Another recipe for tempeh: Sambal Tempeh (Fried Tempeh with Sweet Soy Sauce)

15 comments:

Susan from Food Blogga said...

This is a fabulous entry, Arfi! I just love tempeh but tend to make it the same way all the time. Fried tempeh-- now, that sounds irresistible.
I usually buy mine in blocks at the supermarket, but I'm sure it pales in comparison to your late grandmother's homemade tempeh. Thank you sharing your story and for the healthful, bone-building recipe.
Cheers, Susan

Deborah said...

I have never had tempeh, but it sounds delicious. I love the story!

Indigo said...

I'm one of those people who have heard of tempeh but never seen or had it - I'd love to try it! That photo is so beautiful, too ^__^.

Cakelaw said...

What a beautiful family story, and I loved the interesting background information to this dish. Thanks for posting this Arfi.

Li@ said...

tiap hari makan tempe aku ga pernah bosen untung disini tempe banyak yg jual :D

btw aku dah nyoba foto pake kamera baru, coba deh mba mampir blogku postingan sosis goreng, coba kasih masukan ya mba

thanks
lia

Zita said...

Wow...how thoughtfull mbak,love how you promote indonesian dishes :) too bad in Indonesia now we have tempeh crisis.

Lori said...

I have been wanting to try tempeh for a long time. Your picture inspires me more to try it.

Kevin said...

I have never had tempeh but that tempeh fried in batter looks really good.

Arfi Binsted said...

Susan: tempeh in new zealand doesn't really grow the rhizophus white like those in indonesia. perhaps they're using different tempeh starter. that's probably what's happening in the US as well, it's paler.

Deborah: thank you :)

Indigo: yes, i can believe that tempeh is a stranger in Western's pantries hehehe...

Gaye: you're most welcome.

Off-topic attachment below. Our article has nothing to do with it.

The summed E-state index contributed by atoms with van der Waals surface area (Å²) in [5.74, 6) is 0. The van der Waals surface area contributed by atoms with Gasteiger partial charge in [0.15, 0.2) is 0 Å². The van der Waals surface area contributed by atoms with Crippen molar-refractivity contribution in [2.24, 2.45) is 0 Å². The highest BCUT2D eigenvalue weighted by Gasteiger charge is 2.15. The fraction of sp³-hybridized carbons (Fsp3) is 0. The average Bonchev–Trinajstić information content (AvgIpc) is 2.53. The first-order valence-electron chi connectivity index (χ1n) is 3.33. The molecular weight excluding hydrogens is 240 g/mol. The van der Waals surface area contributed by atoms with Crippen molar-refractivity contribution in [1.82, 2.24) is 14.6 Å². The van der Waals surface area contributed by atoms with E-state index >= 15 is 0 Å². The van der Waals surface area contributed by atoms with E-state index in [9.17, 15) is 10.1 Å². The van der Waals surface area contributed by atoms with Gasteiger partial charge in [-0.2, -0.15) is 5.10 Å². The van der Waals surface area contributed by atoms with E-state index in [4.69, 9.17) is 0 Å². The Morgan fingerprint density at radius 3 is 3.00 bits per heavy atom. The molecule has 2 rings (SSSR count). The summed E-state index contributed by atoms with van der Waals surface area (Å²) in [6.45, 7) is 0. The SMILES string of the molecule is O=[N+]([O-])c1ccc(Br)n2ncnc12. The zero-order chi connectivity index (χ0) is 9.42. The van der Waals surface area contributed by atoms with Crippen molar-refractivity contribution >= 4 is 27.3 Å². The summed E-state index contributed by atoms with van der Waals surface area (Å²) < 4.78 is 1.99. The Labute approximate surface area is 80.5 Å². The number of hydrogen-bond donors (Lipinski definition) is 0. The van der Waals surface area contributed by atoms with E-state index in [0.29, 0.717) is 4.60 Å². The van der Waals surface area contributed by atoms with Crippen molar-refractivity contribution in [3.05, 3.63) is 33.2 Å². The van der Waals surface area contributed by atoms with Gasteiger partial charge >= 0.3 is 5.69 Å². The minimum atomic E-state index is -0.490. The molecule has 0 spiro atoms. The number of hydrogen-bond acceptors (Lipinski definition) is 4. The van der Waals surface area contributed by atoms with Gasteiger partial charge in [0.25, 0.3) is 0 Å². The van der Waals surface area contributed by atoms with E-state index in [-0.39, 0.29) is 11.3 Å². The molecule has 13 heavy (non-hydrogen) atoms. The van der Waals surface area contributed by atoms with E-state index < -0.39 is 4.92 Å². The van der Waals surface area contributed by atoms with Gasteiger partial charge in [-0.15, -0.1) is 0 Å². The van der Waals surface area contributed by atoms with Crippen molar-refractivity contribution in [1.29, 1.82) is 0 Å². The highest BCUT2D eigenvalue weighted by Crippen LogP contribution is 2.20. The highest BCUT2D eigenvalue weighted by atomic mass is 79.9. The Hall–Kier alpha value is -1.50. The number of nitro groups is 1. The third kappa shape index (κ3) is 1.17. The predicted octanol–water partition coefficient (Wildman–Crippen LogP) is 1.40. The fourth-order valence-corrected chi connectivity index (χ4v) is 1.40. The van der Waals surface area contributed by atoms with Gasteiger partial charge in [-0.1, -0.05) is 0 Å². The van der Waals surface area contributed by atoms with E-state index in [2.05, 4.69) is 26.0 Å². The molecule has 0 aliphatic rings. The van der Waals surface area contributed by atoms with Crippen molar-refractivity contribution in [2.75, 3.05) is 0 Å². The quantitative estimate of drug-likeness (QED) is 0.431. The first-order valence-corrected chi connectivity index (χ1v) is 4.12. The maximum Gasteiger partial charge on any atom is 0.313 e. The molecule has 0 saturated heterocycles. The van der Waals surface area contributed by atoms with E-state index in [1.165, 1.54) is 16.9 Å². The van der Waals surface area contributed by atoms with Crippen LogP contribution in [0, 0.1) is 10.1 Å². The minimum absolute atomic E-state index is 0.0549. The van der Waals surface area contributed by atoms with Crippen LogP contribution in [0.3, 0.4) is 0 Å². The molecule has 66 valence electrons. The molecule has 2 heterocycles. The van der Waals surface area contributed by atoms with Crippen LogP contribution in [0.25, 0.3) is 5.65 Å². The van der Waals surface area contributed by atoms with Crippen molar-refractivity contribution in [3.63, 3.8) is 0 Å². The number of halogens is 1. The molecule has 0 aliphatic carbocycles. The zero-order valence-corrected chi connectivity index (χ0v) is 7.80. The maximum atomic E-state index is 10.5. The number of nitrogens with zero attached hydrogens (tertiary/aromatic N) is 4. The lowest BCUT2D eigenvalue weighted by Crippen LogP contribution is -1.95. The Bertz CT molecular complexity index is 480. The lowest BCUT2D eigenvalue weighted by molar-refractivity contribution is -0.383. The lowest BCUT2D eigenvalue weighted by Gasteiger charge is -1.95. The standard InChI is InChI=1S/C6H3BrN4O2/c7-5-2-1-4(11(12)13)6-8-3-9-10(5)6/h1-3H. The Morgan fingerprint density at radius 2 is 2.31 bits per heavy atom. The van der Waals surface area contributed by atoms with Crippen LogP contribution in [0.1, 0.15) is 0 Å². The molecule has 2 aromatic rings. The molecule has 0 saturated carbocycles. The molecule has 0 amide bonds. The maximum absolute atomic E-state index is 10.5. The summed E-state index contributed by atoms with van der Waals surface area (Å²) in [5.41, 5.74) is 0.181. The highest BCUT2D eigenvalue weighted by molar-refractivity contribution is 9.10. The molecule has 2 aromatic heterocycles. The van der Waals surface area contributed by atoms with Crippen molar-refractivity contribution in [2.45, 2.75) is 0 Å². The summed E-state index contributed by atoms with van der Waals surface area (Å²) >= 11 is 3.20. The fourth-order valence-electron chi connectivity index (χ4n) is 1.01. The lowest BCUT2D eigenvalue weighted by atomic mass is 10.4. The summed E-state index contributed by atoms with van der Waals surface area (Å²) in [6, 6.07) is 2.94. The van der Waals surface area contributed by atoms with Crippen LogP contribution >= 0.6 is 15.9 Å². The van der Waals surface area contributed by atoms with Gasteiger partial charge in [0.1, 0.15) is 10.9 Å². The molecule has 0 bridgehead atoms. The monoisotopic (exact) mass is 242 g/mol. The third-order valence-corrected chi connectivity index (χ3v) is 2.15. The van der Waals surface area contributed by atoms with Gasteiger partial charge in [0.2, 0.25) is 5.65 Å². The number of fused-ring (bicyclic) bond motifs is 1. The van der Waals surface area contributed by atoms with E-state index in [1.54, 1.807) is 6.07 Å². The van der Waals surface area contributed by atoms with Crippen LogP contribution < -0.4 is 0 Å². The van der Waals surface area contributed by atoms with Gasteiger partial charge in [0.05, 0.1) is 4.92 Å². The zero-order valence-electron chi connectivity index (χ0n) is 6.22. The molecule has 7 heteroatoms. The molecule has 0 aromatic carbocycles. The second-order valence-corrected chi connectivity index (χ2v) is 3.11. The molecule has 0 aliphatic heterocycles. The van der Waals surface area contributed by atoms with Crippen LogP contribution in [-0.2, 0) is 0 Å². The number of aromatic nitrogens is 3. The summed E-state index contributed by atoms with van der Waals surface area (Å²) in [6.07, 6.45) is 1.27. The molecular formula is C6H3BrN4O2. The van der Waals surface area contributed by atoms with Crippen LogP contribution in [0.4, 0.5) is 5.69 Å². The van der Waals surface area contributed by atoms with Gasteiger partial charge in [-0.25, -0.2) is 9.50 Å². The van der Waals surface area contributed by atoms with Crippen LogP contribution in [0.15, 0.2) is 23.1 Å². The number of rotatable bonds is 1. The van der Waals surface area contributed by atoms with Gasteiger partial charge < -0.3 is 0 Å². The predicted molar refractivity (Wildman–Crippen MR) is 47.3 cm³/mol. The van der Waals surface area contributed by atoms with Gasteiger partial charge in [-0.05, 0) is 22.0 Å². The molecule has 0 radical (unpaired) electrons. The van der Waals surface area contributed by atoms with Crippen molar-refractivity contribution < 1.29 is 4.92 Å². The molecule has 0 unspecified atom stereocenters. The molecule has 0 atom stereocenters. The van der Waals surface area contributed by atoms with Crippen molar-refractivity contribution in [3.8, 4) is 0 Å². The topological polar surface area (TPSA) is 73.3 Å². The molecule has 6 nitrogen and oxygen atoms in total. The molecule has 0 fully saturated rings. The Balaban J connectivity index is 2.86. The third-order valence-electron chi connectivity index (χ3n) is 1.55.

Lia: I'll come and see.

Zita: I know. Isn't it unfair?

Lori: I hope you'll get tempeh and cook it by now hehehe...

Kevin: it does taste good in batter. perhaps it is a good way for those of you who are not familiar with tempeh to try out this way. it does not expose the 'real' taste' of tempeh itself, but there's also flavours coming with it.

Courtney said...

those look like bits of delicious fried-ness...i think they'd go over well in Andalucia, where most things are deep fried...

Arfi Binsted said...

I've heard Andalucia... oh, how I am dreaming to go to Spain...

Penny said...

*Coming out of lurkdom to comment*
I'm trying this one tonight! Thank you for the recipe :)

Another Outspoken Female said...

What a joy to come across this post. I love tempeh and the best that I have ever eaten is in Indonesia. Reading your post made me want to jump on a plane and head back over there!

A newer brand of organic tempeh I buy in Melbourne has the white coating which I am glad to hear is best to look for.

Barry Wah Lee said...

Hi, may I plug my shop a little?
We have some of the Tempeh with the white on it at Wah Lees.

Arfi Binsted said...

oh, true, Barry? I may get back to ya!